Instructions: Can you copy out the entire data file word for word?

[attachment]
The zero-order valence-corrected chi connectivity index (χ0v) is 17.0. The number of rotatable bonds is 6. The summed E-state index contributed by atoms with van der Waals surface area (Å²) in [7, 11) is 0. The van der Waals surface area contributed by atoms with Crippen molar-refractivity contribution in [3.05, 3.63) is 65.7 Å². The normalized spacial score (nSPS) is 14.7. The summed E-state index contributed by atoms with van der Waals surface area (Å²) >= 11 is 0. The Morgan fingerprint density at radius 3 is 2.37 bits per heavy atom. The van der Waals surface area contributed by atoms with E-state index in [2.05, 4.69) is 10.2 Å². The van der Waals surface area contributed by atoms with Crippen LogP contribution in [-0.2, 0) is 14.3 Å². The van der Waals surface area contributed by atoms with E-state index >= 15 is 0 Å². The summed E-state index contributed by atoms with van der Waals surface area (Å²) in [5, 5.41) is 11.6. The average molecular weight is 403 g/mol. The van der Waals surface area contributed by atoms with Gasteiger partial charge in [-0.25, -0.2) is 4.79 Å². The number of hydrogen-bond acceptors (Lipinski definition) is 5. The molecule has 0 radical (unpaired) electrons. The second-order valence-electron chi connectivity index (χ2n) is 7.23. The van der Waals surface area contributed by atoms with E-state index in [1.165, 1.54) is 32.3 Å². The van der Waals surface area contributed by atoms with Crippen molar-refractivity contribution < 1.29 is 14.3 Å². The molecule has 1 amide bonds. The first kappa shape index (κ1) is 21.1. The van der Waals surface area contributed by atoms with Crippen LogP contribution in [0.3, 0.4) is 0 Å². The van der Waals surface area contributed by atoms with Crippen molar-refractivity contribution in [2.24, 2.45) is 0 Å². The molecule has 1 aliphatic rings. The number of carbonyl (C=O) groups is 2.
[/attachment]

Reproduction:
The zero-order valence-corrected chi connectivity index (χ0v) is 17.0. The number of rotatable bonds is 6. The summed E-state index contributed by atoms with van der Waals surface area (Å²) in [7, 11) is 0. The van der Waals surface area contributed by atoms with Crippen molar-refractivity contribution in [3.05, 3.63) is 65.7 Å². The normalized spacial score (nSPS) is 14.7. The summed E-state index contributed by atoms with van der Waals surface area (Å²) >= 11 is 0. The Morgan fingerprint density at radius 3 is 2.37 bits per heavy atom. The van der Waals surface area contributed by atoms with E-state index in [2.05, 4.69) is 10.2 Å². The van der Waals surface area contributed by atoms with Crippen LogP contribution in [-0.2, 0) is 14.3 Å². The van der Waals surface area contributed by atoms with E-state index >= 15 is 0 Å². The summed E-state index contributed by atoms with van der Waals surface area (Å²) in [5, 5.41) is 11.6. The average molecular weight is 403 g/mol. The van der Waals surface area contributed by atoms with Gasteiger partial charge in [-0.25, -0.2) is 4.79 Å². The number of hydrogen-bond acceptors (Lipinski definition) is 5. The molecule has 0 radical (unpaired) electrons. The second-order valence-electron chi connectivity index (χ2n) is 7.23. The van der Waals surface area contributed by atoms with E-state index in [1.165, 1.54) is 32.3 Å². The van der Waals surface area contributed by atoms with Crippen molar-refractivity contribution < 1.29 is 14.3 Å². The molecule has 1 amide bonds. The first kappa shape index (κ1) is 21.1. The van der Waals surface area contributed by atoms with Crippen LogP contribution in [0.3, 0.4) is 0 Å². The van der Waals surface area contributed by atoms with Crippen molar-refractivity contribution in [2.24, 2.45) is 0 Å². The molecule has 1 aliphatic rings. The number of carbonyl (C=O) groups is 2.